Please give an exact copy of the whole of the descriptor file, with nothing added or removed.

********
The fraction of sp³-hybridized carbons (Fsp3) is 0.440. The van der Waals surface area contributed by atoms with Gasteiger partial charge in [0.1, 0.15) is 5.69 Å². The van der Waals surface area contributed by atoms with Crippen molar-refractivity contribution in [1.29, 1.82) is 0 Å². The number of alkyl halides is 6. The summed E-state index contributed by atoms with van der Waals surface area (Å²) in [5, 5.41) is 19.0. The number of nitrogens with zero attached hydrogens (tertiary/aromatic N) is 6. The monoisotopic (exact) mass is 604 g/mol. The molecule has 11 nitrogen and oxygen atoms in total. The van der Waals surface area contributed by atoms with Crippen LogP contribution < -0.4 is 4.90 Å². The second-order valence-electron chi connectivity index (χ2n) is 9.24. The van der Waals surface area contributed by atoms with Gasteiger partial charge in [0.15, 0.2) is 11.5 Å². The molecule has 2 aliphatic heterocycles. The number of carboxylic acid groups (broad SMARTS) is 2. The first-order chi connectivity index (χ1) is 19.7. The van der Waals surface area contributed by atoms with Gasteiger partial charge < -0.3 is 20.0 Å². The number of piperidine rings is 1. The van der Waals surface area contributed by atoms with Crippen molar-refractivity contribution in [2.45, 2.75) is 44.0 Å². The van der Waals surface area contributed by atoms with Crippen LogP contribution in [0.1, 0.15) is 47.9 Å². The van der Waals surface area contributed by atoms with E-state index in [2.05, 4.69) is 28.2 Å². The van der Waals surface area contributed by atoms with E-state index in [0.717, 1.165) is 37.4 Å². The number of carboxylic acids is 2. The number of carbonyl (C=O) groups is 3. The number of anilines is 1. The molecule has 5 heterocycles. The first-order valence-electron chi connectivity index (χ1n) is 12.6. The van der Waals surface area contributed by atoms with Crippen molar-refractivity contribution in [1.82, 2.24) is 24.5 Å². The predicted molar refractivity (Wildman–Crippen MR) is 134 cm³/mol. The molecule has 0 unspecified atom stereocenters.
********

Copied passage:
The fraction of sp³-hybridized carbons (Fsp3) is 0.440. The van der Waals surface area contributed by atoms with Gasteiger partial charge in [0.1, 0.15) is 5.69 Å². The van der Waals surface area contributed by atoms with Crippen molar-refractivity contribution in [1.29, 1.82) is 0 Å². The number of alkyl halides is 6. The summed E-state index contributed by atoms with van der Waals surface area (Å²) in [5, 5.41) is 19.0. The number of nitrogens with zero attached hydrogens (tertiary/aromatic N) is 6. The monoisotopic (exact) mass is 604 g/mol. The molecule has 11 nitrogen and oxygen atoms in total. The van der Waals surface area contributed by atoms with Crippen LogP contribution < -0.4 is 4.90 Å². The second-order valence-electron chi connectivity index (χ2n) is 9.24. The van der Waals surface area contributed by atoms with Gasteiger partial charge in [0.15, 0.2) is 11.5 Å². The molecule has 2 aliphatic heterocycles. The number of carboxylic acid groups (broad SMARTS) is 2. The first-order chi connectivity index (χ1) is 19.7. The van der Waals surface area contributed by atoms with Gasteiger partial charge < -0.3 is 20.0 Å². The number of piperidine rings is 1. The van der Waals surface area contributed by atoms with Crippen molar-refractivity contribution in [2.45, 2.75) is 44.0 Å². The van der Waals surface area contributed by atoms with Crippen LogP contribution in [0.1, 0.15) is 47.9 Å². The van der Waals surface area contributed by atoms with E-state index in [2.05, 4.69) is 28.2 Å². The van der Waals surface area contributed by atoms with E-state index in [0.717, 1.165) is 37.4 Å². The number of carboxylic acids is 2. The number of carbonyl (C=O) groups is 3. The number of anilines is 1. The molecule has 5 heterocycles. The first-order valence-electron chi connectivity index (χ1n) is 12.6. The van der Waals surface area contributed by atoms with Crippen molar-refractivity contribution in [1.82, 2.24) is 24.5 Å². The predicted molar refractivity (Wildman–Crippen MR) is 134 cm³/mol. The molecule has 0 unspecified atom stereocenters.